I was once able to contemplate the shapes of the Armenian alphabet with the scholarly sangfroid afforded by 8,000 miles of distance. That gap closed with the bewildering speed of a jetliner from Paris, and now I find myself stranded among those same shapes, forced to scale them for every meager request and every humdrum encounter. Armenian is the language that I will use to buy groceries, pay bills, receive directions, ask for medicine, go to the bank, introduce myself, find the bathroom, apologize, interrogate, tell stories, understand jokes, find out which streets to avoid, figure out which bus goes where, and to refuse a glass of tan—I make my living with English, but it’s Armenian that will keep me from dying. Continue reading “Armenian Lesson #2: Introduction to Conversational Armenian”
Aghveran, in the province of Kotayk, is a mountain village known for its resorts and natural beauty. It was my introduction to Armenia. My Peace Corps cohort (A25: A for Armenia, 25 for the 25th year of Peace Corps Armenia) was taken to Aghveran after a frazzling series of nature-defying transcontinental flights had dropped us in Yerevan in the middle of the night. Our four-day orientation was held here: 9 hours of sessions a day, and freedom during whatever hours you could squeeze from either side of that training that weren’t already given over to exhaustion.
There are trees in Aghveran, and plants and birds and mountains and everything else a good mountain resort should have. And if I was going to be in a place as pretty as this, I figured that I might as well hike it during the few hours of sunlight available to me. We had four days to spend at this resort, and many of us spent our free time walking around and seeing what was there to be seen. And for legs and minds weighed down by nine hours of sitting and policy discussion, all this rambling about in unknown woods was a welcome digression. Continue reading “Here and There in Aghveran”
The human mind has yet to catch up to the realities of modern travel.
Speed, for instance: today’s traveler, riding coach on a budget airline, might travel two hundred miles in twenty minutes; to her ancestors, doughty hunter-gatherers of noble bearing, this is a world and a half, the kind of long journey through peril, mystery, and alien nations that becomes the epic poem of the tribe. (Our modern traveler’s trip might get a blog post.) A human in motion, unassisted by vehicles, might walk at a rate of three miles per hour and run somewhere in the neighborhood of ten. World-class sprinters get up to the mid-twenties. A falling man, given enough space, might reach terminal velocity, somewhere in the neighborhood of a hundred miles per hour. (Wikipedia tells me that a person in a perfectly vertical position can get up to around 180 miles per hour.) That fall is the speed limit on unassisted human motion; a seated woman on a budget jetliner could outpace the falling man by a factor of three without spilling her complimentary mineral water. We, drinkers of complimentary mineral water, have to remind ourselves that this is happening. Nobody really feels the speed of a jetliner in motion. We can’t: planes wouldn’t work if they did, and we wouldn’t want a ride in them if we could. If it wasn’t so boring, flight would still be the exclusive domain of aristocratic dopamine jockeys, like it was a century ago. Continue reading “Ape Brain Goes Transatlantic”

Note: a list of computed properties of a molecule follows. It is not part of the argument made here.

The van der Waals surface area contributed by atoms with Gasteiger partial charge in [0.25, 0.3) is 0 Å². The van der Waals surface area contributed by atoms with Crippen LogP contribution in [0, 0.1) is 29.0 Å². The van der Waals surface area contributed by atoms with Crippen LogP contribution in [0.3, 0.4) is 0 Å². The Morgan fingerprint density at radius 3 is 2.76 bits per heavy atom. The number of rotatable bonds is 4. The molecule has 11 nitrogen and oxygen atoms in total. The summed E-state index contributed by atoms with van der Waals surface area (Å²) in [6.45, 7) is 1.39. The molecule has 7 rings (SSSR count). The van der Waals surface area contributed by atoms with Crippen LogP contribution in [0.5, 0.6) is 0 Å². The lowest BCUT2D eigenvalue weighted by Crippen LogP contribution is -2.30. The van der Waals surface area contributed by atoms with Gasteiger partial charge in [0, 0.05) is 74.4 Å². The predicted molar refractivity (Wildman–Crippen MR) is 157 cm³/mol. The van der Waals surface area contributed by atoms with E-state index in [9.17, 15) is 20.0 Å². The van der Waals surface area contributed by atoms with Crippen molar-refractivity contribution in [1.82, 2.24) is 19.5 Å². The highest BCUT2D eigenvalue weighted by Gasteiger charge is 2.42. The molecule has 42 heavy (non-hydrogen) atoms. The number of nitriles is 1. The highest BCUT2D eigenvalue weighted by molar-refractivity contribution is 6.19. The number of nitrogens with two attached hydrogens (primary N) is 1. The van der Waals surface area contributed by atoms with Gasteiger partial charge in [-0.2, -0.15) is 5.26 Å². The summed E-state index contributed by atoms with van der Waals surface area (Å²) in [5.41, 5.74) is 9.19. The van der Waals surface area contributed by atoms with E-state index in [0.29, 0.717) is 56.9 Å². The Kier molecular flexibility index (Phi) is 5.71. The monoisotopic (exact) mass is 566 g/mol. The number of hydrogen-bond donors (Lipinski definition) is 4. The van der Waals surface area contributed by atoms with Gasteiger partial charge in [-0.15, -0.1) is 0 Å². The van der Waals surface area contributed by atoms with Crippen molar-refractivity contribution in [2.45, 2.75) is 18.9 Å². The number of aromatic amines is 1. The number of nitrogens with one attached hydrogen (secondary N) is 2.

1. Sun, Mountain, Donkey, Knife
I’m learning Armenian. As part of my pre-service training, the Peace Corps has offered me free introductory lessons in the Armenian language. For a few hours every week, I study handouts, watch videos, memorize dialogues, and have short discussions over Skype with a teacher in Yerevan. The emphasis of the program, the Peace Corps says, is on the alphabet: a solid grasp of the alphabet is necessary to learn Armenian; learning Armenian is necessary for integration at your site; and integration at your site is necessary for a successful project. So I need to learn the Armenian alphabet.
2. One, Pomegranate, Eight, Strawberry, Nine
The Eastern Armenian alphabet has 39 letters: 8 vowels and 31 consonants. The alphabet was originally ordered to move from Ա for Աստված (God) to Ք for Քրիստոս (Christ), although two letters were added in the Middle Ages to represent foreign sounds. Soviet reforms removed one letter, but created two more, bringing the total to 39. Continue reading “Armenian Lesson #1: Alphabet”